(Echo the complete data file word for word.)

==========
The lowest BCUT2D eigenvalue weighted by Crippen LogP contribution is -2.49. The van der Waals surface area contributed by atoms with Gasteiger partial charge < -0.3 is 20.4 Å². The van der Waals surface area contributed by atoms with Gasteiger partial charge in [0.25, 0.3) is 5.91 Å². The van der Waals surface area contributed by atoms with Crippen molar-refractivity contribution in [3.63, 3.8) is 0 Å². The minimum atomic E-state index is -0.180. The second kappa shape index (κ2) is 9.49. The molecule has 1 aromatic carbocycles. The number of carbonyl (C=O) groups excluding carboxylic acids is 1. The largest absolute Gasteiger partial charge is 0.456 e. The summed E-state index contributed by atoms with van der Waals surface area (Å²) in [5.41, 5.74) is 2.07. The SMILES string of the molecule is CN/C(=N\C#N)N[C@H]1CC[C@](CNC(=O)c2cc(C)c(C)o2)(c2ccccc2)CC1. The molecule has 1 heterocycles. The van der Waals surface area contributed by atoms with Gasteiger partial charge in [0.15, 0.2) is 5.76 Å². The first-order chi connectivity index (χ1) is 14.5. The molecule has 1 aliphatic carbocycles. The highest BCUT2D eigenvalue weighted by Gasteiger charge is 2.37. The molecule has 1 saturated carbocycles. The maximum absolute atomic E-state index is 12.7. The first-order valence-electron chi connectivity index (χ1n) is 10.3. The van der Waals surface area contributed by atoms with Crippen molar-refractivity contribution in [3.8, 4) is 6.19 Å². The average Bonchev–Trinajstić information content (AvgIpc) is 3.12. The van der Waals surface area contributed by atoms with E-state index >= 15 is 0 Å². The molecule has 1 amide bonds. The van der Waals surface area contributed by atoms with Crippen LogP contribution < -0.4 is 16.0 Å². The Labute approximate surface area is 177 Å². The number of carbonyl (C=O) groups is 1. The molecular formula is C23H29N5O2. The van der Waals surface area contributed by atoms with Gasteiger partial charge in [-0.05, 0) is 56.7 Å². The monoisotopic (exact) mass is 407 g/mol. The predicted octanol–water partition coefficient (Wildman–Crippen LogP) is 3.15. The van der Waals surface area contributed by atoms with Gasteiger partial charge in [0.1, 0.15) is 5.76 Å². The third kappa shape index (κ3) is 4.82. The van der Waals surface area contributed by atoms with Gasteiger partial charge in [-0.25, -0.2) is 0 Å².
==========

The lowest BCUT2D eigenvalue weighted by Crippen LogP contribution is -2.49. The van der Waals surface area contributed by atoms with Gasteiger partial charge < -0.3 is 20.4 Å². The van der Waals surface area contributed by atoms with Gasteiger partial charge in [0.25, 0.3) is 5.91 Å². The van der Waals surface area contributed by atoms with Crippen molar-refractivity contribution in [3.63, 3.8) is 0 Å². The minimum atomic E-state index is -0.180. The second kappa shape index (κ2) is 9.49. The molecule has 1 aromatic carbocycles. The number of carbonyl (C=O) groups excluding carboxylic acids is 1. The largest absolute Gasteiger partial charge is 0.456 e. The summed E-state index contributed by atoms with van der Waals surface area (Å²) in [5.41, 5.74) is 2.07. The SMILES string of the molecule is CN/C(=N\C#N)N[C@H]1CC[C@](CNC(=O)c2cc(C)c(C)o2)(c2ccccc2)CC1. The molecule has 1 heterocycles. The van der Waals surface area contributed by atoms with Gasteiger partial charge in [0.15, 0.2) is 5.76 Å². The first-order chi connectivity index (χ1) is 14.5. The molecule has 1 aliphatic carbocycles. The highest BCUT2D eigenvalue weighted by Gasteiger charge is 2.37. The molecule has 1 saturated carbocycles. The maximum absolute atomic E-state index is 12.7. The first-order valence-electron chi connectivity index (χ1n) is 10.3. The van der Waals surface area contributed by atoms with Crippen molar-refractivity contribution in [3.8, 4) is 6.19 Å². The average Bonchev–Trinajstić information content (AvgIpc) is 3.12. The van der Waals surface area contributed by atoms with E-state index >= 15 is 0 Å². The molecule has 1 amide bonds. The van der Waals surface area contributed by atoms with Crippen LogP contribution < -0.4 is 16.0 Å². The Labute approximate surface area is 177 Å². The number of carbonyl (C=O) groups is 1. The molecular formula is C23H29N5O2. The van der Waals surface area contributed by atoms with Gasteiger partial charge in [-0.05, 0) is 56.7 Å². The monoisotopic (exact) mass is 407 g/mol. The predicted octanol–water partition coefficient (Wildman–Crippen LogP) is 3.15. The van der Waals surface area contributed by atoms with Gasteiger partial charge in [0.1, 0.15) is 5.76 Å². The third kappa shape index (κ3) is 4.82. The van der Waals surface area contributed by atoms with Gasteiger partial charge in [-0.25, -0.2) is 0 Å².